Why We Need Young People To Run the Country—And Why I’m Voting for Bernie Anyway

You can’t trust anyone over 30 years in office. Except maybe one.

Dayton Martindale October 24, 2019

Democratic presidential candidate Sen. Bernie Sanders (I-Vt.) holds hands with Rep. Alexandria Ocasio-Cortez (D-N.Y.) during "comeback rally" in Queensbridge Park, New York City on Oct. 19, 2019, after recovering from a heart attack. (Photo by Kena Betancur/Getty Images)

Young peo­ple are bad­ly under­rep­re­sent­ed in the U.S. gov­ern­ment. The aver­age age of Sen­a­tors is cur­rent­ly 63, a full 25 years old­er than the medi­an U.S. res­i­dent. In the House, it’s 58. The four lead­ing pres­i­den­tial con­tenders, includ­ing Trump, are all in their 70s. Joe Biden was first elect­ed to the Sen­ate in 1972 — he has been one of the planet’s most pow­er­ful peo­ple for near­ly half a cen­tu­ry, longer than most have been alive.

An aging elite is refusing to “pass the torch”—and using that torch to set the planet alight. As Greta Thunberg asked: How dare they?

Pol­i­tics is often con­strued as noble pub­lic ser­vice, but it is also a tremen­dous priv­i­lege. Fed­er­al office­hold­ers wield pow­er over not only U.S. vot­ers but also many who have no say in our elec­tions, includ­ing res­i­dents of oth­er coun­tries and those under 18. In fact, cli­mate change, nuclear war and envi­ron­men­tal pol­lu­tion have the poten­tial to affect all life on this plan­et for cen­turies if not mil­len­nia to come.

Prob­a­bly no sin­gle gov­ern­ment should have such pow­er. At the least, a sup­posed democ­ra­cy should share this pow­er as wide­ly as pos­si­ble. In real­i­ty, most ordi­nary peo­ple nev­er get near it.

Over time, this pow­er cor­rupts. As Rep. Alexan­dria Oca­sio-Cortez (D‑N.Y.) reports: Behind closed doors, your arm is twist­ed, the vise pres­sure of polit­i­cal pres­sure gets put on you, every trick in the book, psy­cho­log­i­cal and oth­er­wise, is used to get us to aban­don the work­ing class.”

As a con­se­quence of my fundrais­ing I became more like the wealthy donors I met,” wrote Barack Oba­ma of his 2004 Sen­ate cam­paign in The Audac­i­ty of Hope. I spent more and more of my time above the fray, out­side the world of imme­di­ate hunger, dis­ap­point­ment, fear, irra­tional­i­ty and fre­quent hard­ship of the oth­er 99%. … I sus­pect this is true for every sen­a­tor: The longer you are a sen­a­tor, the nar­row­er the scope of your interactions.”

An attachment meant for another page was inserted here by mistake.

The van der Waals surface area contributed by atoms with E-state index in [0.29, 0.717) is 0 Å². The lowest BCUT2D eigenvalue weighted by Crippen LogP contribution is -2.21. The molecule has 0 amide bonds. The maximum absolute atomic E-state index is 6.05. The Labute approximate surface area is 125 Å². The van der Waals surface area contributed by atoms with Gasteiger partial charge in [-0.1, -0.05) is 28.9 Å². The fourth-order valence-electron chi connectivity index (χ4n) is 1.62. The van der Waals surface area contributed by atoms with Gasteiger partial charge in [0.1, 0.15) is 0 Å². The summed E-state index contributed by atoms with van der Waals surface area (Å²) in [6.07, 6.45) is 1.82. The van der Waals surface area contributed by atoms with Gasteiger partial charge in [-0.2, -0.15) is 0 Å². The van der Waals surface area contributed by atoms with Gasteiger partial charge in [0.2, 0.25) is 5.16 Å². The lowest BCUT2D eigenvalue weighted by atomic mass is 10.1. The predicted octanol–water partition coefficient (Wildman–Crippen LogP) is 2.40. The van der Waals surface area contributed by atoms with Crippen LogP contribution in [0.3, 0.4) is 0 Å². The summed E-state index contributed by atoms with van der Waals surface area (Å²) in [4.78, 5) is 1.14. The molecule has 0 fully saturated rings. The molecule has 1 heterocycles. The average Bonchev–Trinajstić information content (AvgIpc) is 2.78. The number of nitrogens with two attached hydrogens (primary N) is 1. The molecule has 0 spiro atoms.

The youth coun­ter­cul­ture of the 1960s used to claim that you can’t trust any­one over 30. Obama’s words sug­gest that you can’t trust any­one who’s held fed­er­al office for over 30 years.

The ancient Athe­ni­ans would have agreed. They believed elec­tions favor the wealthy and influ­en­tial, instead appoint­ing (male, non-slave) cit­i­zens to polit­i­cal posi­tions for one-year terms through ran­dom selection.

Despite high-pro­file suc­cess­es such as the vic­to­ry of Oca­sio-Cortez (age 30) over Joe Crow­ley (age 57), most Con­gres­sion­al incum­bents can rest rel­a­tive­ly easy, with well above an 80% like­li­hood of reelec­tion. What we get is an insu­lat­ed class of pro­fes­sion­al politi­cians, propped up by a rel­a­tive­ly wealthy and old donor class. As Astra Tay­lor argues in the New York Times, struc­tur­al obsta­cles from age lim­its to eco­nom­ic pre­car­i­ty to the Senate’s rur­al-state bias hin­der young peo­ple (who dis­pro­por­tion­ate­ly live in cities) from enter­ing politics.

On the sur­face, this may seem only a mod­est injus­tice — can’t mil­len­ni­als just wait our turn? But the impor­tance of youth rep­re­sen­ta­tion becomes clear when you begin to con­sid­er cli­mate change: The old folks in Con­gress will die before the worst impacts hit. (While the elder­ly poor are already get­ting slammed by heat waves and storms, the elder­ly poor are not who sit in Con­gress.) They can dis­miss youth-led calls for a Green New Deal as a green dream, or what­ev­er” (Nan­cy Pelosi, 79), know­ing they will be safe­ly in the grave while future gen­er­a­tions strug­gle to make a life among the wreck­age. An aging elite is refus­ing to pass the torch”—and using that torch to set the plan­et alight. As Gre­ta Thun­berg asked: How dare they?